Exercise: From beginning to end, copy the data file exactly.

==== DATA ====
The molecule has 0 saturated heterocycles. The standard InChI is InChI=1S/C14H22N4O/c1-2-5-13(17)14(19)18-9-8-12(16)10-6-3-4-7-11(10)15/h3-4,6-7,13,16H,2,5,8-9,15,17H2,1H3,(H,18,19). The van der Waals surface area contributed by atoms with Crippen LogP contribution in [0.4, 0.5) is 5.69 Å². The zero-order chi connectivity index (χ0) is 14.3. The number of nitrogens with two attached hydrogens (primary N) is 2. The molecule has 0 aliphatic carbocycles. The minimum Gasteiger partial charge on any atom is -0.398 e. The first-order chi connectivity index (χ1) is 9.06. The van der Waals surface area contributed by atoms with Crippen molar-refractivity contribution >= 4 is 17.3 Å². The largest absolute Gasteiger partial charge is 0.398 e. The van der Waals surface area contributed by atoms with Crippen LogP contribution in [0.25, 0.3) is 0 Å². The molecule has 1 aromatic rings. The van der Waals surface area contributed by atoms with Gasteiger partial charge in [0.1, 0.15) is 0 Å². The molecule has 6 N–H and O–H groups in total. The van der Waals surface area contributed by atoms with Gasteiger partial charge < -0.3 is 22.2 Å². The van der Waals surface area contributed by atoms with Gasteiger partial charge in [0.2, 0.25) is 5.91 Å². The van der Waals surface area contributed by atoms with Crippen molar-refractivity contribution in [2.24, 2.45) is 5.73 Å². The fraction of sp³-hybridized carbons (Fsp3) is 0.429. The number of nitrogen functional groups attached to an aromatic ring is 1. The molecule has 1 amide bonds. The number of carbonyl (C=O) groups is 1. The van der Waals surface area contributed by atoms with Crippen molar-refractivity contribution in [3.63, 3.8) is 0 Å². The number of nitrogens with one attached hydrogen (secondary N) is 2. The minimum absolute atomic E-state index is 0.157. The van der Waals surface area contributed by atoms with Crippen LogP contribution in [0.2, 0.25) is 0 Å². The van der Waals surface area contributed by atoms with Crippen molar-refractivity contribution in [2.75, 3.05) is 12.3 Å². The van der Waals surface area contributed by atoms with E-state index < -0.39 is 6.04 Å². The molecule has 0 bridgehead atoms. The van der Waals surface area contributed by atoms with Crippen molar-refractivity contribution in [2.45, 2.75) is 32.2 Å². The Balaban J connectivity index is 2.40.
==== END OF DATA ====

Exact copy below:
The molecule has 0 saturated heterocycles. The standard InChI is InChI=1S/C14H22N4O/c1-2-5-13(17)14(19)18-9-8-12(16)10-6-3-4-7-11(10)15/h3-4,6-7,13,16H,2,5,8-9,15,17H2,1H3,(H,18,19). The van der Waals surface area contributed by atoms with Crippen LogP contribution in [0.4, 0.5) is 5.69 Å². The zero-order chi connectivity index (χ0) is 14.3. The number of nitrogens with two attached hydrogens (primary N) is 2. The molecule has 0 aliphatic carbocycles. The minimum Gasteiger partial charge on any atom is -0.398 e. The first-order chi connectivity index (χ1) is 9.06. The van der Waals surface area contributed by atoms with Crippen molar-refractivity contribution >= 4 is 17.3 Å². The largest absolute Gasteiger partial charge is 0.398 e. The van der Waals surface area contributed by atoms with Crippen LogP contribution in [0.25, 0.3) is 0 Å². The molecule has 1 aromatic rings. The van der Waals surface area contributed by atoms with Gasteiger partial charge in [0.1, 0.15) is 0 Å². The molecule has 6 N–H and O–H groups in total. The van der Waals surface area contributed by atoms with Gasteiger partial charge < -0.3 is 22.2 Å². The van der Waals surface area contributed by atoms with Gasteiger partial charge in [0.2, 0.25) is 5.91 Å². The van der Waals surface area contributed by atoms with Crippen molar-refractivity contribution in [2.24, 2.45) is 5.73 Å². The fraction of sp³-hybridized carbons (Fsp3) is 0.429. The number of nitrogen functional groups attached to an aromatic ring is 1. The molecule has 1 amide bonds. The number of carbonyl (C=O) groups is 1. The van der Waals surface area contributed by atoms with Crippen molar-refractivity contribution in [3.63, 3.8) is 0 Å². The number of nitrogens with one attached hydrogen (secondary N) is 2. The minimum absolute atomic E-state index is 0.157. The van der Waals surface area contributed by atoms with Crippen LogP contribution in [0.2, 0.25) is 0 Å². The van der Waals surface area contributed by atoms with Crippen molar-refractivity contribution in [2.75, 3.05) is 12.3 Å². The van der Waals surface area contributed by atoms with E-state index < -0.39 is 6.04 Å². The molecule has 0 bridgehead atoms. The van der Waals surface area contributed by atoms with Crippen molar-refractivity contribution in [2.45, 2.75) is 32.2 Å². The Balaban J connectivity index is 2.40.